Elon Musk’s ability to send Twitter employees running for the door has been well publicized, but it looks like the CEO is also struggling with similar problems at Tesla, specifically at its German gigafactory.
One source, an employee at the Berlin site who requested anonymity over fears of losing their job, described the situation at the European gigafactory to Wired as “total chaos,” and claimed some staff members have been off sick longer than they’ve worked, being present for only a handful of weeks in six months.
The report claims that vacancies at Tesla have doubled since June globally and that the firm has only managed to recruit 7,000 of a planned 12,000 employees at the Berlin site, which is hampering productivity targets. Tesla had hoped to be pushing out 5,000 Model Ys per week by the end of 2022, but as of October, it was building fewer than half that number, just 2,000 units, making the German plant appear uncompetitive next to other Tesla factories. Tesla data tracker Troy Teslike highlights that Giga Shanghai reached the 20,000-unit production milestone in only 100 days, whereas Giga Texas required 151 days, and Giga Berlin took 187 days.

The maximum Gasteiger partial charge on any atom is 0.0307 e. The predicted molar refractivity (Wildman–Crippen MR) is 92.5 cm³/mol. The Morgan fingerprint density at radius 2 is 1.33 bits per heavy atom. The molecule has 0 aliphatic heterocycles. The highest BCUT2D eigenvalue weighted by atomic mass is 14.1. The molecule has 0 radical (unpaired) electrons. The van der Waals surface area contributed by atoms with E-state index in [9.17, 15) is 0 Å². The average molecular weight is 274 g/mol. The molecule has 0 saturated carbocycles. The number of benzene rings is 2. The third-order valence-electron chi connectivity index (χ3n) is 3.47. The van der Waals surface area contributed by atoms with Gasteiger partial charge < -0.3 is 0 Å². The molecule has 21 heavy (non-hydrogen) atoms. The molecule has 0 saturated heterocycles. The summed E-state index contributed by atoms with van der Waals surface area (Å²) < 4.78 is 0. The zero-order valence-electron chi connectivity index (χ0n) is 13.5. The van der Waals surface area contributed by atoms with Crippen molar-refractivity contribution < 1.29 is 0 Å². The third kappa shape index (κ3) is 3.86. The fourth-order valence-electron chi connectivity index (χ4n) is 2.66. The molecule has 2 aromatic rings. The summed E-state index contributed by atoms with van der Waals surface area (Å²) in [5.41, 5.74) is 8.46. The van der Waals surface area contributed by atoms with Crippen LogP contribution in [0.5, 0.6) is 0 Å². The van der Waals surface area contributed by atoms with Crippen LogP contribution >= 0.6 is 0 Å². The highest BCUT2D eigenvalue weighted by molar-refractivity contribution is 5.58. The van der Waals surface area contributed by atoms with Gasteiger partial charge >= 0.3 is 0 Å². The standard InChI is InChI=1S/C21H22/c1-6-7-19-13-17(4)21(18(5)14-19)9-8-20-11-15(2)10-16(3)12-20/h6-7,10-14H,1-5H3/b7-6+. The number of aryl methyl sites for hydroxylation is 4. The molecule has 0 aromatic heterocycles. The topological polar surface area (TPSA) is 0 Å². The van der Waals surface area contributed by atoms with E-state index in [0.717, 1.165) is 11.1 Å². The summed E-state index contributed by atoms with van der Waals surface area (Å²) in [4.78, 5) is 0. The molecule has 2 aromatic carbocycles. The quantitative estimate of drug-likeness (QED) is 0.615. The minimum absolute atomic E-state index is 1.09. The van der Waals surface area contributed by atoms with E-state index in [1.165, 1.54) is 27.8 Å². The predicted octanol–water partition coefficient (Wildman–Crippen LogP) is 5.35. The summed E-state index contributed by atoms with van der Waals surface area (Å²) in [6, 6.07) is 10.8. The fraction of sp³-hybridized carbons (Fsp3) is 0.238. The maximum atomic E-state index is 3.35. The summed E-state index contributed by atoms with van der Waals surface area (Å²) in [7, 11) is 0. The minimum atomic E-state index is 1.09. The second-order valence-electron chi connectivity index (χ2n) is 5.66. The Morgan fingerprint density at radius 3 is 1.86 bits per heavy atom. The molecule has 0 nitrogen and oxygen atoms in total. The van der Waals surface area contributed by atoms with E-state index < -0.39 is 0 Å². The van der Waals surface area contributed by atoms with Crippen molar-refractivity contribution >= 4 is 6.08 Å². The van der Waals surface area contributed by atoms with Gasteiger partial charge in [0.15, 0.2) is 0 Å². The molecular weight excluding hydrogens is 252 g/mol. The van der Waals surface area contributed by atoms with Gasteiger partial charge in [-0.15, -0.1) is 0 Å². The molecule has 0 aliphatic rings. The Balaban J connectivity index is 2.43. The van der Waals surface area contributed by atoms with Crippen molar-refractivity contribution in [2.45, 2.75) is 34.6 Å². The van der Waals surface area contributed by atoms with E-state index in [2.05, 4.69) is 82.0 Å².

Related: Fire At Tesla’s Berlin Gigafactory Could Be The Last Nail In The Coffin For Musk’s German Expansion Plans
One of Tesla’s major obstacles to attracting talent is that it’s seen as less desirable than other automakers. German metalworkers union IG Metall claims that Tesla pays 20 percent less than similar businesses, and that’s a major problem when the region is not short of employment opportunities. “There is a shortage of qualified workers everywhere,” Holger Bonin, research director at the Institute of Labor Economics, Bonn, told Wired. “Everyone who could be employed is already employed. That makes it very difficult to fill jobs.”
And even the employees Tesla has managed to recruit aren’t staying for long. Former employees who have opted to leave cite the management team’s lack of experience and sudden changes in working patterns that employees with children struggle to accommodate, for their decision to find work elsewhere.